Gee, why am I not shocked that Apple fanboys are defending even this? The similiarities between Woolworth’s apple and Apple’s apple are extremely faint at the very best. Woolworth’s is a stylized w with a leaf on top that looks faintly like an apple. Apple’s apple is, well, a plain apple with a bite taken out of it. And this is NOT the first time they’ve unfairly sued a company for merely using an apple logo that resembled NOTHING like the apple Apple in their logo. Read http://www.pcworld.com/article/173131/apples_logo_lunacy_5_previous_trademark_tiffs.html

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    1. You've GOT to be kidding me Monday, October 5, 2009

      I’m sorry, I meant to say “resembled NOTHING like the apple Apple has in their logo”.

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    2. The key thing here is Apple is not suing they are just disputing the mark. If Apple did not dispute the mark and then years down the road there is consumer confusion as to the two trademarks then Woolworth can raise the legal defense of estoppel by acquiescence. Apple is just protecting themselves.

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  5. I love the Apple apple, I still have the unused decals/stickers from the old days when their logo had the rainbow stripes, but Apple deserves to lose this case if they pursue it. The Woolworth logo has nothing to do with Apple, how in the world could Apple have believed otherwise?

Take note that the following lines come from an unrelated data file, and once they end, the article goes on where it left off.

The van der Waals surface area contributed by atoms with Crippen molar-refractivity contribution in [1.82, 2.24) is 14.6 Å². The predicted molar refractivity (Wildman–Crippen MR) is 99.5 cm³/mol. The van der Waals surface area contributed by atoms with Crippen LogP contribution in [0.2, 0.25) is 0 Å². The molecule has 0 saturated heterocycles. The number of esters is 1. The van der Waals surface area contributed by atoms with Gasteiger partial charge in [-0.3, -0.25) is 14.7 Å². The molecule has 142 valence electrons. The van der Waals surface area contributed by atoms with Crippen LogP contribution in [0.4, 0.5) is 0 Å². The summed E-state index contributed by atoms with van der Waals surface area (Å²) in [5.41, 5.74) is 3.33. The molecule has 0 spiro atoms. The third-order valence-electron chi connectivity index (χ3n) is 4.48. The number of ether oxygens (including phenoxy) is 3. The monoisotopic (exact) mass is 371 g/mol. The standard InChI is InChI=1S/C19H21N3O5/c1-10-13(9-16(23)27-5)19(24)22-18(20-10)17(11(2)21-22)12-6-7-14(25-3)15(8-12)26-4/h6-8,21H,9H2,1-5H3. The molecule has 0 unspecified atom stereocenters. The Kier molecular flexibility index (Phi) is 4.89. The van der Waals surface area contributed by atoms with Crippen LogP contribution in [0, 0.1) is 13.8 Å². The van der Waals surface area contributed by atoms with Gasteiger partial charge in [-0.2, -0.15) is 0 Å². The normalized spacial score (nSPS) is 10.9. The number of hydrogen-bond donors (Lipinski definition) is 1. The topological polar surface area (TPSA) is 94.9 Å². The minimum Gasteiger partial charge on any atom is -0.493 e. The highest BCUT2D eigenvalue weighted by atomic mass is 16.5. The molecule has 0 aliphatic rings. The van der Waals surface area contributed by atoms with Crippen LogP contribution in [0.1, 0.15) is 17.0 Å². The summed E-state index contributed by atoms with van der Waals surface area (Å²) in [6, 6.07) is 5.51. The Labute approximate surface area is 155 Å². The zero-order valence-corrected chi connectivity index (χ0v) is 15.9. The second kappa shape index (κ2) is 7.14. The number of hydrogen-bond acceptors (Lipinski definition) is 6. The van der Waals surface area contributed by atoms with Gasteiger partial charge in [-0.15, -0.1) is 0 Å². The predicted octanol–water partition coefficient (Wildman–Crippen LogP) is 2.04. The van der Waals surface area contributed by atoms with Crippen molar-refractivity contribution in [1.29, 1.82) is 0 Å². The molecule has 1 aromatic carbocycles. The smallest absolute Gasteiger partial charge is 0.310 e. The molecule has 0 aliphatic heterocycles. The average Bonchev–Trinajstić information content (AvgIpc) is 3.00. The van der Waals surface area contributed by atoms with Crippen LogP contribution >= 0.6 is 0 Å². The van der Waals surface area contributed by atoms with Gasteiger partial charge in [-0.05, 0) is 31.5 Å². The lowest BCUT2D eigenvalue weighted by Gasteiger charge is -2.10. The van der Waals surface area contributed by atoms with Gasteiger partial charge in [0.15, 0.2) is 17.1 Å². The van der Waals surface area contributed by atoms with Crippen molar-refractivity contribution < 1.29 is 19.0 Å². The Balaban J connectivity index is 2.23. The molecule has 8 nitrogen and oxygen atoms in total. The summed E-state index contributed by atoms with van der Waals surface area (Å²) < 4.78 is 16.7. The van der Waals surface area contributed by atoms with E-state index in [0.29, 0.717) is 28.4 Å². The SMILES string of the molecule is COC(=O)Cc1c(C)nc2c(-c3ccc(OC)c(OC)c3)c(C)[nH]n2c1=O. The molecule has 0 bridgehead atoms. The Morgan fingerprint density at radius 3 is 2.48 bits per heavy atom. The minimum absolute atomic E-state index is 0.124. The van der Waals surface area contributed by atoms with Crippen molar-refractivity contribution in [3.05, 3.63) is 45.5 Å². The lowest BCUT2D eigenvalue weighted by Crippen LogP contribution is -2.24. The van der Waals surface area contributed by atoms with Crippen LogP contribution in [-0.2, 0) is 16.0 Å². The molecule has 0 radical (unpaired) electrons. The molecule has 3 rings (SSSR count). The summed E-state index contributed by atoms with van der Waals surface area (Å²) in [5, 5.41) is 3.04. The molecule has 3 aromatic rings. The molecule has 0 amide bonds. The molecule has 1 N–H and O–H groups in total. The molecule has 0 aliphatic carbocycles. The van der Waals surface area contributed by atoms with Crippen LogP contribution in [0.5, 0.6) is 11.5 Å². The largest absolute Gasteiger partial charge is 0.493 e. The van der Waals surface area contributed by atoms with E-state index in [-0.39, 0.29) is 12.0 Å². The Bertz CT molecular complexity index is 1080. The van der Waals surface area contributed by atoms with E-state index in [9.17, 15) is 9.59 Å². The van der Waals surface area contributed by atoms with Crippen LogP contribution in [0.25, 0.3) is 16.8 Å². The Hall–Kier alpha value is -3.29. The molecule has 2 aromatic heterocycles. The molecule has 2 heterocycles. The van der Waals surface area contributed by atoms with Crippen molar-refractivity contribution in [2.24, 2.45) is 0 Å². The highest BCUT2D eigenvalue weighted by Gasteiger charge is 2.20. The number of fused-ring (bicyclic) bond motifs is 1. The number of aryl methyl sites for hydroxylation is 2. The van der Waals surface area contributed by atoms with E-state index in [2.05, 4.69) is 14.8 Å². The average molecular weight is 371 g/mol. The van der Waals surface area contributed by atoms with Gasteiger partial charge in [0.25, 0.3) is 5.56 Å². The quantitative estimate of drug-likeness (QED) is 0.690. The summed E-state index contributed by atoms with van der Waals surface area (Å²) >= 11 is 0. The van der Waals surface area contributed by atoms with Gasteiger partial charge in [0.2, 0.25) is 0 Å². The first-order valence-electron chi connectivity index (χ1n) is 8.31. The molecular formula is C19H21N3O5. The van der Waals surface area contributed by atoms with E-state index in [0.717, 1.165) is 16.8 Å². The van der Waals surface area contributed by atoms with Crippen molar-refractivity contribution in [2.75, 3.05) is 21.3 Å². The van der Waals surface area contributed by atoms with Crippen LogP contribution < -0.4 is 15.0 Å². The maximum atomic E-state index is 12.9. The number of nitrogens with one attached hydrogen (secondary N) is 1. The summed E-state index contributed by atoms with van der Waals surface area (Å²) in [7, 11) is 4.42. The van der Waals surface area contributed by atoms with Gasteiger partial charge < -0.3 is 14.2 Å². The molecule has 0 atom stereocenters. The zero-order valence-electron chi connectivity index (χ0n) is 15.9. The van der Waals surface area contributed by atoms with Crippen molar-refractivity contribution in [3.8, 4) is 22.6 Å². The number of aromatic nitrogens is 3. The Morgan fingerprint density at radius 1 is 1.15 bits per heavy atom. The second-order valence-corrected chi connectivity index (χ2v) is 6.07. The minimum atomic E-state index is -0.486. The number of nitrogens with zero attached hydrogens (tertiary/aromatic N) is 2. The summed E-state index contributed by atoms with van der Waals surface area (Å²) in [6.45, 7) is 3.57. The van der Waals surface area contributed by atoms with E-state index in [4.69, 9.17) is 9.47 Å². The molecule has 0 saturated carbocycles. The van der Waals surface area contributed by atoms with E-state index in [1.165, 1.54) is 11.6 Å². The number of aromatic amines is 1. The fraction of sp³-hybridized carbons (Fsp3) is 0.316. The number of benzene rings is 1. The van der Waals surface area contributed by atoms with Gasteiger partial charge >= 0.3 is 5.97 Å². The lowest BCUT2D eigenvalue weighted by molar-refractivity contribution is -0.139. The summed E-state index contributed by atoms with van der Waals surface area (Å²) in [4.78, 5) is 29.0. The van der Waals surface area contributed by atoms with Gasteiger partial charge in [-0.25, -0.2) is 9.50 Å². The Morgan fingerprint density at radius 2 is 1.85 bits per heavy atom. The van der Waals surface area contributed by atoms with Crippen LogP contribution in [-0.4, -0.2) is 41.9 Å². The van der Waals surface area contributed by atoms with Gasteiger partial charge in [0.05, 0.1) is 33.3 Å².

Steve Jobs has a good eye for fonts and graphic design, it’s hard to believe this legal course has been pursued with his cooperation. The smartest thing Apple can do is find a graceful way to back out and let Woolworth use the beautiful design they own.

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    1. Apple most likely doesn’t care about this logo, and doesn’t care if they lose this dispute. They aren’t suing Woolworth’s. It’s a trademark dispute, and part of the required process for defending your trademark. If you don’t actively defend it, you lose it, so it’s typical and even expected that a company defend their trademarks in aggressively. But of course this is all spelled out in the blog post which you clearly didn’t read.

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  6. Somebody forgot to close the tag —- DOH!

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  7. [...] Apple Disputes Woolworth’s New Logo In Australia Categories: Daily IT Comments (0) Trackbacks (0) Leave a comment Trackback [...]

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  8. “but from a distance the two logo shapes are not dissimilar and Apple is not being ridiculous in this situation”

    You are kiding, right?

    I know you are not, so my answer is: Oh, my God….

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  9. There is no way anyone could confuse the two. If they do then they’re a cretin who shouldn’t be using a computer anyway.

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  10. Phew! At least there are a couple of folks, here, this morning, who understand trademark law and its requirements.

    If you don’t defend it rigorously, you lose it.